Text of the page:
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"There are bands which stand at the roots of some musical genres, but aren't well-known...so we organised an interview with Nicola and Mauro to reveal the old, dark secrets of Black Hole."

Interview with Black Hole.
"There are bands which stand at the roots of some musical genres, but aren't well-known despite all of their merits. Such a band is Black Hole, who were one of the rare outfits taking part in forming the rules of dark Italian doom. Black Hole's active years were from 1981 until 1990, when lineup changes and the personal motives of its members finally split it up. The first album, 'Land of Mystery', was recorded and released in 1985 but second full-length 'Living Mask' (originally recorded and mixed between 1988 and 1989) was not released until the year 2000. Two of Black Hole's original members - guitarist Nicola Murari and drummer Mauro Tollini - formed first Sacrilege in 1986 and then Epitaph in 1987 - both bands played Doom metal of a similar kind, and were also disbanded long ago. But, by the will of ruinous Powers, Epitaph was resurrected and reformed about three years ago: we discussed their fresh and new album 'Crawling Out of the Crypt' with Emiliano Cioffi, the band's vocalist. I had a feeling that I must continue with this, and so we organised an interview with Nicola and Mauro to reveal the old, dark secrets of Black Hole."


The longest-standing Black Hole lineup: Mauro Tollini (Drums), Nicola Murari (Bass) and Roberto Morbioli (Guitar, Vocals).


Ciao, Mauro and Nico! We spoke with your mate Emiliano Cioffi a few months ago about your current band Epitaph, so this interview is rather a retrospective one. That's why my first question is about the origin of the band Black Hole, back in the early '80s. So, how did this story start?

Nico: It all started as Roberto Morbioli's project, quite ahead of its time if considered from today's perspective. He had strongly envisioned the path of the band, both musically and conceptually. We joined in a little later, and turned the project into something solid and real. It happened almost by chance and that was the very first experience in music, for the both of us. It was great at first, we very passionately committed to the band and yet we weren't able to fully understand some aspects of Morbioli's attitude; it took us some years really to focus what we were involved in at the time. After so many years we have made peace with that past and now we regret nothing of it. Earlier, we might have thought otherwise, perhaps.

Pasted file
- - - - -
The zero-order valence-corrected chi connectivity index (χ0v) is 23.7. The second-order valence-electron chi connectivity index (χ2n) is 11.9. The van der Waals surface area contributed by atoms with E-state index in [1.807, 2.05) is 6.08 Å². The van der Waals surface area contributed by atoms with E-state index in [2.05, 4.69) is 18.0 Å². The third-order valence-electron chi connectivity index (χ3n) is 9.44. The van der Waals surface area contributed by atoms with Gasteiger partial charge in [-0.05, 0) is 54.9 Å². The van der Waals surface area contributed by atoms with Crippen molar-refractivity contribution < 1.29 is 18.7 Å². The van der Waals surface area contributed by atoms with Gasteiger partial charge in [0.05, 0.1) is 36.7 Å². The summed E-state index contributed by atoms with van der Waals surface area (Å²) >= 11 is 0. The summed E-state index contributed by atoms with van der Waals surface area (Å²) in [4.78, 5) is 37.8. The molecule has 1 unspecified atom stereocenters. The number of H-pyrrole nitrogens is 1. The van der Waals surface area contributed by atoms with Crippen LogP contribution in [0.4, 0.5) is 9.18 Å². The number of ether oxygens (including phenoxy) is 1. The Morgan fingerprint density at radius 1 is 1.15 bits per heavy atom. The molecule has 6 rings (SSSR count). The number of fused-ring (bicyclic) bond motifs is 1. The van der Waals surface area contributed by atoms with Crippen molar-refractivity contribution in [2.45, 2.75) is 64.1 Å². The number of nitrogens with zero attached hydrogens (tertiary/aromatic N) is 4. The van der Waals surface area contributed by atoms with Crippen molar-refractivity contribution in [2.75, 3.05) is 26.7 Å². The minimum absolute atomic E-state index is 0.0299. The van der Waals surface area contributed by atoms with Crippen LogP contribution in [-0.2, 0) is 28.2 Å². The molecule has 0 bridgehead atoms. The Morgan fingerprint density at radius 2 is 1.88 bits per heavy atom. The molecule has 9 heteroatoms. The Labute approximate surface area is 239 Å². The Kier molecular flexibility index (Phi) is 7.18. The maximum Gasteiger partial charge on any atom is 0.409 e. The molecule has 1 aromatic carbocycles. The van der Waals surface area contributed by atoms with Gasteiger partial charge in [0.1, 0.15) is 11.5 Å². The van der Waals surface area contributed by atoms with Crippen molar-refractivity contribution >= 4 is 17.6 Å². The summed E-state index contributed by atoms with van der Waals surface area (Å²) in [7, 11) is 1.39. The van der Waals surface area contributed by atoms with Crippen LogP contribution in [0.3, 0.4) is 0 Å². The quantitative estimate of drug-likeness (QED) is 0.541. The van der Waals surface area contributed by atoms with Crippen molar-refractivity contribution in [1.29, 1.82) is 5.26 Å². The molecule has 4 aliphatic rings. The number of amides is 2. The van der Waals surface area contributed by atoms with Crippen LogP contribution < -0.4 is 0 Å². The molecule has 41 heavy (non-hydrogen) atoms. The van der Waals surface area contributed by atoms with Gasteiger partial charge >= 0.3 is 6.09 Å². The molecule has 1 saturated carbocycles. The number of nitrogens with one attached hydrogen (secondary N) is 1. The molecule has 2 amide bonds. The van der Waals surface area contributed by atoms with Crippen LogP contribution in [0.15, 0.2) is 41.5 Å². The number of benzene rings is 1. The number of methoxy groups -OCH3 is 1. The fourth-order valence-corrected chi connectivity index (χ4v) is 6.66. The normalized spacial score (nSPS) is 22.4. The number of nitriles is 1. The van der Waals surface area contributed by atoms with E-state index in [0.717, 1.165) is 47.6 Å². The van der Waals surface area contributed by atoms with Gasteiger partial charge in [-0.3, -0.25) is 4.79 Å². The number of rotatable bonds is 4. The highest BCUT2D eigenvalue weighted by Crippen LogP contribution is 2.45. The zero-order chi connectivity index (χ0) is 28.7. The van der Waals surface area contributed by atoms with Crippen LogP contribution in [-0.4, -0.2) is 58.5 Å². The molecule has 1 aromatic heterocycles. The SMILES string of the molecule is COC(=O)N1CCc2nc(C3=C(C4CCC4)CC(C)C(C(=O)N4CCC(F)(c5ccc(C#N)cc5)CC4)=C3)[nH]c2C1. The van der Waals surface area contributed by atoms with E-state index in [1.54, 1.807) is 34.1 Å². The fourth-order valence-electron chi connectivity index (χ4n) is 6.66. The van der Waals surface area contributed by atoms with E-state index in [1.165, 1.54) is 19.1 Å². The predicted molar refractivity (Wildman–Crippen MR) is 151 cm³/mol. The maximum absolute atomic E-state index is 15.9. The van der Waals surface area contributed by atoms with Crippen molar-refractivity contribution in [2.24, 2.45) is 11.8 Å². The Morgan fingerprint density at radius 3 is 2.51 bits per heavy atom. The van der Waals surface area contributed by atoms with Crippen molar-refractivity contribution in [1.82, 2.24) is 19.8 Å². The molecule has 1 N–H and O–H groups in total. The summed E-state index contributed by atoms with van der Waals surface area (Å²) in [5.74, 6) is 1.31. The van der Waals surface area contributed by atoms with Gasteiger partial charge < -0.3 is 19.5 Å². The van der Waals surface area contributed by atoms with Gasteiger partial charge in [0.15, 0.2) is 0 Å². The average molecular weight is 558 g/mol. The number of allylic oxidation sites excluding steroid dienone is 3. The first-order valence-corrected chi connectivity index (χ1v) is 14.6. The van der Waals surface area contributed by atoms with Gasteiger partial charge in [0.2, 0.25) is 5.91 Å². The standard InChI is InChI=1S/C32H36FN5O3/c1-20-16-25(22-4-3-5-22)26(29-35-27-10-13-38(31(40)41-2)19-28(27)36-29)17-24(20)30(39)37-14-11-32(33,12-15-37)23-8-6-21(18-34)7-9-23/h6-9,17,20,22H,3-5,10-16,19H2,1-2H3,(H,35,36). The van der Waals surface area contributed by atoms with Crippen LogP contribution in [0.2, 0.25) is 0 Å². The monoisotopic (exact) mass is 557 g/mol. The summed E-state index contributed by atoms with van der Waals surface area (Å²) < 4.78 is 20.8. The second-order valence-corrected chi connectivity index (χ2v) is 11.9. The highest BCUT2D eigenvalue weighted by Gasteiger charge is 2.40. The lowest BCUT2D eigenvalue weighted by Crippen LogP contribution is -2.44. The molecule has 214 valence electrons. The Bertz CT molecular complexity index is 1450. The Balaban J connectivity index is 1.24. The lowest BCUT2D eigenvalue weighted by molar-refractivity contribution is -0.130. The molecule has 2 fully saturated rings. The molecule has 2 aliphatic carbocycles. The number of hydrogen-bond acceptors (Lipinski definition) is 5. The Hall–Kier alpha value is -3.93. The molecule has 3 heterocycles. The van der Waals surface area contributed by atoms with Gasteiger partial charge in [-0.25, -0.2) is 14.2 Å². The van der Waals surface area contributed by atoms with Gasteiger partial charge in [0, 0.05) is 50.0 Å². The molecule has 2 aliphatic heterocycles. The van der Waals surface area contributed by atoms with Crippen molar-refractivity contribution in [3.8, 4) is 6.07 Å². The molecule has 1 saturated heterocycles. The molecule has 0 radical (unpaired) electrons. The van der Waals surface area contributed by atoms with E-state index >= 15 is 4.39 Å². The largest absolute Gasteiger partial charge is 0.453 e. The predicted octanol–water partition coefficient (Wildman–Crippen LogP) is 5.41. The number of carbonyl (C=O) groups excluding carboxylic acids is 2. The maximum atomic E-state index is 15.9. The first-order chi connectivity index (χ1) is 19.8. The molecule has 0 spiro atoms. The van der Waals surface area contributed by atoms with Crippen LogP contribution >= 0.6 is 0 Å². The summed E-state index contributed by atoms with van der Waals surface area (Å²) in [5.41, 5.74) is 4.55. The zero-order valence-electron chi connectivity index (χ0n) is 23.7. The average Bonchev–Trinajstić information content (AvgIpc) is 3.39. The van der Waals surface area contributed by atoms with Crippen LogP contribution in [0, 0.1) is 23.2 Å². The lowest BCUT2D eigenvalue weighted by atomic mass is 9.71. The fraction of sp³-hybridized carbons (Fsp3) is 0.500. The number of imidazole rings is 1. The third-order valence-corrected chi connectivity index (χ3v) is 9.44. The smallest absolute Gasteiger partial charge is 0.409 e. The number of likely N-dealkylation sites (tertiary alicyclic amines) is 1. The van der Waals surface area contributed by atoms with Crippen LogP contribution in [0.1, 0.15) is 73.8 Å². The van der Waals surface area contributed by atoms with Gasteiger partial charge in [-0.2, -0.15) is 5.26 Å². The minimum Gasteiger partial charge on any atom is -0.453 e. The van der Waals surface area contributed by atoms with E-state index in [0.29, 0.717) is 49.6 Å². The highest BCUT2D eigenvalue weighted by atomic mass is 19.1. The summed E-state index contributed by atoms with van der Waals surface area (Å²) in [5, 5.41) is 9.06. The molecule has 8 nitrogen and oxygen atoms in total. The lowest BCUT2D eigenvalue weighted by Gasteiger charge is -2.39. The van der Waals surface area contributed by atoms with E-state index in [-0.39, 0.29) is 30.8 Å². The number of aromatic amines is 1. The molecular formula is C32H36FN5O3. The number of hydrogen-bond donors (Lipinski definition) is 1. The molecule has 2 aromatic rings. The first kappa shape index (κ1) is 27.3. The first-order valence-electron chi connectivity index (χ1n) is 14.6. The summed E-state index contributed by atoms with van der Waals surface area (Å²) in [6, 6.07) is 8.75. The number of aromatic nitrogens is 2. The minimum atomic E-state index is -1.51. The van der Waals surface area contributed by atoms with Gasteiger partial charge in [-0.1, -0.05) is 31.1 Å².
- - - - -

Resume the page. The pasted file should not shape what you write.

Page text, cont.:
The band recorded its first demos pretty quickly: did you know from the very beginning the kind of result you wanted to achieve?

Nico: Yes, the first recordings were done ultra fast, all of them were first takes – as it was customary back then – to save some money and time. No overdubbings, of course, and we dealt with self-styled 'sound engineers' who didn't have a clue about the kind of music we tried to do. So, that early material is partly a product of accident, its main fascination being that it really mirrors that era, with all its merits and faults.

You are saying that Roberto had a concept for Black Hole, what was it?

Nico: Everything had to Roberto (a.k.a. Robert Measles) a very precise meaning and purpose: not just the lyrics, even the number of crosses to be present on stage. Every choice and stance was part of this minutely constructed plan of his, and he confessed this to me only many years later, when I started asking direct questions about that. In the early stages of the band I was solely interested in the compositional part of our music.

Mauro: Roberto was – at the time – the only member who really delved in the search for the occult and esoteric matters, he had a trove of books on the matter and such things. As to speak, he used to live secluded in a world of his own, a place even we found hard to access, to decipher his intentions. Nico and I were the arguably the rational drive of the band, who let our music take a complex yet comprehensible compositional form. I recall how the very first of Roberto's ideas were absurdly vague and simply not playable. Eventually, Land of Mystery was given proper birth and form, very removed from that indecipherable starting point.